Following the 2022 Super Bowl, Verizon challenged T-Mobile’s “save up to 50%” claim in its commercial featuring Zach Braff and Donald Faison singing to the tune of “I Feel Pretty,” a spot that introduced T-Mobile’s home internet product, T-HINT. In the ad, Zach Braff is complaining about the price of his home internet, when Faison enters the commercial touting T-Mobile’s new home internet service, and the 50% savings claim appears in the visual of the commercial with a smaller disclaimer stating, “vs. National FCC Broadband Rate Benchmark.” 

Verizon argued that consumers would not see the disclaimer and instead would interpret the claim as a savings compared to competitors and, even if they did see the disclaimer, consumers would not understand the basis of comparison. NAD agreed the disclaimer was not clear and conspicuous, and even if consumers could read the disclaimer, it is unlikely that they would understand the point of comparison; therefore, NAD recommended the advertiser discontinue the claim. 

While savings claims and price comparisons can be helpful for consumers, the basis of comparison must be clear and consumer-relevant. 


Lesson 4: Aspirational environmental claims need to be substantiated too!

As part of its public interest mission to ensure consumers receive truthful and accurate advertising messages, NAD initiated a monitoring inquiry into Chipotle’s 2021 Super Bowl commercial where a young boy is wondering whether a burrito can change the world. NAD inquired about several claims that Chipotle’s practices save water and reduce carbon emissions, including the claim that Chipotle’s burrito “could make our farmers… more organic… less carbon emitting.”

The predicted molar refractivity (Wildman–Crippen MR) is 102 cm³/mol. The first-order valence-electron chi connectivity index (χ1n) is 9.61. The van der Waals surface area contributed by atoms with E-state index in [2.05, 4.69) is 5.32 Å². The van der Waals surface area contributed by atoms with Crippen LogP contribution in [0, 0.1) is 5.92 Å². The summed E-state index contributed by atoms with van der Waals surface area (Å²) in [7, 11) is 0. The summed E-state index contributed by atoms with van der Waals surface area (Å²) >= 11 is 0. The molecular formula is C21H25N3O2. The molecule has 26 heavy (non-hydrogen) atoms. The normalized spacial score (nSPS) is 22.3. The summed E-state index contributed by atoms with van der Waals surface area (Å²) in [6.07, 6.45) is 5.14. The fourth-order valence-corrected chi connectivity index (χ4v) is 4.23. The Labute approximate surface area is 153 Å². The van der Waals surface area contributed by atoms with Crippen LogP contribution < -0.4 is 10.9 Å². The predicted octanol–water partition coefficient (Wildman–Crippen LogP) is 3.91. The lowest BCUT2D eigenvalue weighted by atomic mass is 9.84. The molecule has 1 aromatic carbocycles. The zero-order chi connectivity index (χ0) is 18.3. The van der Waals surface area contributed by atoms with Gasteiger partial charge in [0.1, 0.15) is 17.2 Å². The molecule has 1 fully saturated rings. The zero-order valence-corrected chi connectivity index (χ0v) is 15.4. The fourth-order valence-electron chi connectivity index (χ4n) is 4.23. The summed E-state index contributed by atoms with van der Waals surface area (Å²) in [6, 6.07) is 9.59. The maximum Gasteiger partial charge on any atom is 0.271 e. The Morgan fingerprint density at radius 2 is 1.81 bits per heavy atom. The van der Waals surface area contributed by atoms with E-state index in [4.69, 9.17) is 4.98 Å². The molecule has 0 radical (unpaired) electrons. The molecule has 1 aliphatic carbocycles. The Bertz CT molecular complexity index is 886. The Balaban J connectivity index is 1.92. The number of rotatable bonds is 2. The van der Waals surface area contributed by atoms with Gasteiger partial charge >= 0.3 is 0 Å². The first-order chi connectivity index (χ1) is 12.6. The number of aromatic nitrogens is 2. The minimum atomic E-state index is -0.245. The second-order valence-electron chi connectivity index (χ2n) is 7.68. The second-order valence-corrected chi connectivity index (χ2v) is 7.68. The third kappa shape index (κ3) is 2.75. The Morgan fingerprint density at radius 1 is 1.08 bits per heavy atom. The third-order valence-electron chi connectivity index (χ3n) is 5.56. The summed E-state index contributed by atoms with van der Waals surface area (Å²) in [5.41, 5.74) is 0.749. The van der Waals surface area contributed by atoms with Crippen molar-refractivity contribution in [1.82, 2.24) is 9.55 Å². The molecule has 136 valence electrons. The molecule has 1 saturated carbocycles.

While aspirational claims such as the ones made by Chipotle may convey different messages to consumers than claims about present benefits, they nonetheless must still be supported. Brands need to provide evidence of their stated environmental commitments to demonstrate that their aspirational claims are not merely illusory. 

In this case, NAD found that Chipotle did have a reasonable basis for its aspirational claims. 


Lesson 5: Be accurate when using a comparative demonstration to show differences in product performance. 

AT&T challenged T-Mobile’s 2021 Super Bowl commercials that featured  Gwen Stefani, Adam Levine, Tom Brady, and Rob Gronkowski engaged in video conversations on their cell phones but, due to their “spotty network,” experienced distorted conversations that lead them to miscommunicate. The voiceover ultimately suggests that consumers should switch to T-Mobile. 

AT&T argued that the commercials convey the message that AT&T’s network is spotty, that the poor quality depicted in the commercial is representative of what actual AT&T users will experience, and that consumers can avoid this by switching to T-Mobile. NAD determined that even though competitors weren’t named, the commercial shows that some providers are spotty and T-Mobile is not one of them. 

The commercials essentially contained a comparative product demonstration, and NAD found that T-Mobile did not provide a reasonable basis for the demonstration’s message that T-Mobile provides better 5G service for video calls than its competitors and that consumers will experience spotty service with competitor networks. When using a comparative demonstration, advertisers should be careful not to overstate the extent of any demonstrated superiority. 

We will be watching the Big Game this weekend – or at least the commercials! Join us on social media to play Big Game, Ad Claims BINGO. If you play, let us know what you find on LinkedIn

Originally published in MediaPost.